Vincent Thomas Bridge Who was Vincent Thomas?
Some Facts About the Vincent Thomas Bridge
(between Terminal Island & San Pedro)
Opened: November 15, 1963
Cost: $21 million
Length: 6,050 feet (1.1 miles)
Main suspension span: 1,500 feet
Spans on both sides: 500 feet each
Height of Towers: 365 feet
Vertical Clearance: 185 ft.
Designed to withstand 90 mph winds (double code requirements)
Daily Vehicle Traffic:
Construction of the bridge required:
92,000 tons of Portland cement
13,000 tons of lightweight concrete
14,100 tons of steel
1,270 tons of suspension cable
The main span of the Vincent Thomas Bridge is 1,500 feet long as compared to
the Golden Gate Bridge at 4,200 feet long.
Vincent Thomas Bridge is named for Vincent Thomas, former California
Assemblyman, Democrat, 52nd District, San Pedro. Thomas moved to San Pedro
from Oakland in 1919. In 1928, he graduated from San Pedro High School. He
received a Bachelor Degree from the University of Santa Clara in 1932 and
attended the University of Santa Clara and Loyola Law Schools from 1932 to
1936. He worked as a minor sports coach and PE instructor while in college.
He also played football for Santa Clara. He was married and had a daughter
and son. He was elected to the California Assembly in 1940. In 1962, he was
elevated to Dean of the Assembly. He also served as Chairman of the
Committee on Intergovernmental Relations. He was still in the Assembly when
his namesake bridge opened in 1963. He was the individual most responsible
for its realization. He served in the Assembly at least through 1975.
Before the Vincent Thomas Bridge came to be, Terminal Island was reached by
ferry from San Pedro. Boys were known to swim across the channel to the
island in order to avoid paying the five-cent fare. They entrusted their
clothes to one of their number who actually boarded the ferry.
VINCENT THOMAS BRIDGE
-- Third largest suspension span bridge in California,
after the Golden Gate Bridge and San
Francisco-Oakland Bay Bridge, respectively.
-- First welded (not riveted) suspension bridge in the
-- Only suspension bridge in the world supported
entirely on piles.
-- Named after Assemblyman Vincent Thomas of San
Pedro. In 1961, the California Legislature passed a
special measure to name the structure after
Thomas in honor of his persistence and faith
in the bridge's future success.
-- Designed by the Bridge Department of the
California Division of Highways, now known as
Caltrans, which owns and maintains the bridge.
-- Encompasses 2.2 miles of Los Angeles County
-- Required 92,000 tons of Portland cement, 13,000 tons of lightweight
14,100 tons of steel and 1,270 tons of suspension cable to construct.
-- When the Bridge opened in 1963, a 25-cent toll was collected in each
On grand opening day, Assemblyman Thomas paid the first toll. In 1983, the
increased to 50 cents for westbound traffic and was free for eastbound
In 2000, the Bridge was considered “paid for” and the toll was repealed.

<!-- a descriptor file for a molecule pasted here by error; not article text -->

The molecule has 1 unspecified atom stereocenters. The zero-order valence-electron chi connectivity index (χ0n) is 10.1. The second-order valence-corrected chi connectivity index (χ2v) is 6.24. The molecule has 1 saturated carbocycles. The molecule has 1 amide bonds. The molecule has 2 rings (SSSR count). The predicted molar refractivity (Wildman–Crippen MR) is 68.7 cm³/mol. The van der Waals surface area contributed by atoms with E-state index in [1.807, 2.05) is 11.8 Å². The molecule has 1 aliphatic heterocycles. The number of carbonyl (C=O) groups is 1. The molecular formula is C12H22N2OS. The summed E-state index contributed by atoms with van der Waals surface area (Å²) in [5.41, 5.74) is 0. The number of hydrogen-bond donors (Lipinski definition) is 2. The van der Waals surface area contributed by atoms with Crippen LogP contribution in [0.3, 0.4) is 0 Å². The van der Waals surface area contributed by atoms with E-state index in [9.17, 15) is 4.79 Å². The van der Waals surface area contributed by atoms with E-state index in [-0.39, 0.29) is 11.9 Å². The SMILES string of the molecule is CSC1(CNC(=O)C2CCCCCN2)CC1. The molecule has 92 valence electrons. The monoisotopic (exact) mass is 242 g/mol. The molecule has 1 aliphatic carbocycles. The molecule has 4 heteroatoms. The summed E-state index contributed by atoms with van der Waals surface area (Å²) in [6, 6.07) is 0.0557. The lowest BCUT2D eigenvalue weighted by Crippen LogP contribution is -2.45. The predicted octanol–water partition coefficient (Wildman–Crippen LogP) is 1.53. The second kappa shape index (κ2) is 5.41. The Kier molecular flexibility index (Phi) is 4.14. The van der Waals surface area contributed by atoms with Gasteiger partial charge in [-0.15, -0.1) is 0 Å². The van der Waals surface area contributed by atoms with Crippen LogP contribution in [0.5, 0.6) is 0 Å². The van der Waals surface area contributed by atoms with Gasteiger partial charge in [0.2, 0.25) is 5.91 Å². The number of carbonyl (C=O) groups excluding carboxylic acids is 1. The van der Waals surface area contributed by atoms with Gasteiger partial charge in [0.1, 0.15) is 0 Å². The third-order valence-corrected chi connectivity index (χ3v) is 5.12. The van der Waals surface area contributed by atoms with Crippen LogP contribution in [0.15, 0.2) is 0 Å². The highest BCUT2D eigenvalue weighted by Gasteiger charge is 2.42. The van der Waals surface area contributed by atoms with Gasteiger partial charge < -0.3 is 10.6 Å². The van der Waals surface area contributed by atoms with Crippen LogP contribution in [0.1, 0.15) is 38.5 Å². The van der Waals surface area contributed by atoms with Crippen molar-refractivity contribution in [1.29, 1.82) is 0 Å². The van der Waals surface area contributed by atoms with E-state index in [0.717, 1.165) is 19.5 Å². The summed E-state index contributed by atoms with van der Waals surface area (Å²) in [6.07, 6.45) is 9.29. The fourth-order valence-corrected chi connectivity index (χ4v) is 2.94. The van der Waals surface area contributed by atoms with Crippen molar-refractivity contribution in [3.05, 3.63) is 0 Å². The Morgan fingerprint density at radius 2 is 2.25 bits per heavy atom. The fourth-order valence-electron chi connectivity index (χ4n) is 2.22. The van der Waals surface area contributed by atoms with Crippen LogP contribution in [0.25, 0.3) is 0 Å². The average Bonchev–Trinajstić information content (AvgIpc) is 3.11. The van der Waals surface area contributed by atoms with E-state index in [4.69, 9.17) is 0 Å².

-- Painting the bridge is a routine and continuous maintenance job, handled
which requires 1,500 gallons of zinc, 500 gallons of primer and 1,000
of green paint to cover the span.
-- In 1996, the Los Angeles City Council declared the Vincent Thomas Bridge
the City of Los Angeles’ official welcoming monument.
VINCENT THOMAS BRIDGE CONSTRUCTION STATISTICS
Opened to traffic:
November 15, 1963
Tower Height: 365 feet; 185 feet (35 stories) above water
Length: 6,060 feet (2.2 miles)
Width (Roadway): 52 feet
Deck: 6.5 inches of concrete
Center Suspension Span: 1,500 feet
East/West Tower Spans:
Anchor Weight: 23,000 tons each (two anchors)
San Pedro Approach:
Terminal Island Approach: 1,712 feet
Vertical Clearance: 185 feet
Cables: 19; 11 interior and 8 exterior
Cable Wires: 212 per cable
Steel Piles: 990 – each supporting 145 tons
Seismic Sensors: 26
Traffic Lanes: Four – two westbound and two eastbound
Traffic Count: 32,000 vehicles each weekday
Construction Cost: $21 million
VINCENT THOMAS BRIDGE LIGHTING STATISTICS
Light Color: Blue
Light Type: Clusters of tiny light-emitting diodes (LEDs)
Number of Lights: 160 lamps on the bridge; 360 LEDs per lamp
Lamp Size: Five millimeters in diameter
Lamp Brightness: Equivalent to 150-watt incandescent bulb
20 watts total (low usage + high-intensity light output)
4.5-kilowatt solar panel system – each panel is two feet wide and four feet
long and generates 10 watts of electric power per square foot
Solid-state circuitry and robust construction enables LED lamps to withstand
ocean gales and corrosive sea air for years of maintenance-free operation
Average Life: 100,000 operating hours – LED lamps last 30-50 times longer
than incandescent lamps and deliver a power savings of 80-90% compared to
Environment: Will not disrupt migratory birds
Will not burden the power grid
Project Cost: $1,002,657.81
Schedule: Lights turned on from dusk to midnight every night, per California
Coastal Commission requirements